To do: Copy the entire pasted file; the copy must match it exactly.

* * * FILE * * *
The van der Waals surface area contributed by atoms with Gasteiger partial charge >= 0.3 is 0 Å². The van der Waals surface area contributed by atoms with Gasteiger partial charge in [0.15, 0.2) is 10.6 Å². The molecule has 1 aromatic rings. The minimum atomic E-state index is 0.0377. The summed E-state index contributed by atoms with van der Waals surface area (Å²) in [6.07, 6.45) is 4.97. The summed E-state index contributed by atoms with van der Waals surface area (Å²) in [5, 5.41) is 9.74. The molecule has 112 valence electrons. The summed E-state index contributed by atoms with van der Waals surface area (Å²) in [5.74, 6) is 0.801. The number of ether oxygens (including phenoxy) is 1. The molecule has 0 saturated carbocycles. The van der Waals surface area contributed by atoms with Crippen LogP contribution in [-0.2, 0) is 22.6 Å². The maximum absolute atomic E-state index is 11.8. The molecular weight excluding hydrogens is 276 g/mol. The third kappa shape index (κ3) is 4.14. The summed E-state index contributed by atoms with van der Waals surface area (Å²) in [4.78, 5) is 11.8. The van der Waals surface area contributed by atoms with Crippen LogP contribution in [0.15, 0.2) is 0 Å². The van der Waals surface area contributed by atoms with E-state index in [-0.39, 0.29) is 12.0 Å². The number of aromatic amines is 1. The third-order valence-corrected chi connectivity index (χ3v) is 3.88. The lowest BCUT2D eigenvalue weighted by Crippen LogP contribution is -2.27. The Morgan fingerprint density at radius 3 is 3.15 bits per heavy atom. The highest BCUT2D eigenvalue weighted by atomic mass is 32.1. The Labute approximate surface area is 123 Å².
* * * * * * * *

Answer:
The van der Waals surface area contributed by atoms with Gasteiger partial charge >= 0.3 is 0 Å². The van der Waals surface area contributed by atoms with Gasteiger partial charge in [0.15, 0.2) is 10.6 Å². The molecule has 1 aromatic rings. The minimum atomic E-state index is 0.0377. The summed E-state index contributed by atoms with van der Waals surface area (Å²) in [6.07, 6.45) is 4.97. The summed E-state index contributed by atoms with van der Waals surface area (Å²) in [5, 5.41) is 9.74. The molecule has 112 valence electrons. The summed E-state index contributed by atoms with van der Waals surface area (Å²) in [5.74, 6) is 0.801. The number of ether oxygens (including phenoxy) is 1. The molecule has 0 saturated carbocycles. The van der Waals surface area contributed by atoms with Crippen LogP contribution in [-0.2, 0) is 22.6 Å². The maximum absolute atomic E-state index is 11.8. The molecular weight excluding hydrogens is 276 g/mol. The third kappa shape index (κ3) is 4.14. The summed E-state index contributed by atoms with van der Waals surface area (Å²) in [4.78, 5) is 11.8. The van der Waals surface area contributed by atoms with Crippen LogP contribution in [0.15, 0.2) is 0 Å². The van der Waals surface area contributed by atoms with E-state index in [-0.39, 0.29) is 12.0 Å². The number of aromatic amines is 1. The third-order valence-corrected chi connectivity index (χ3v) is 3.88. The lowest BCUT2D eigenvalue weighted by Crippen LogP contribution is -2.27. The Morgan fingerprint density at radius 3 is 3.15 bits per heavy atom. The highest BCUT2D eigenvalue weighted by atomic mass is 32.1. The Labute approximate surface area is 123 Å².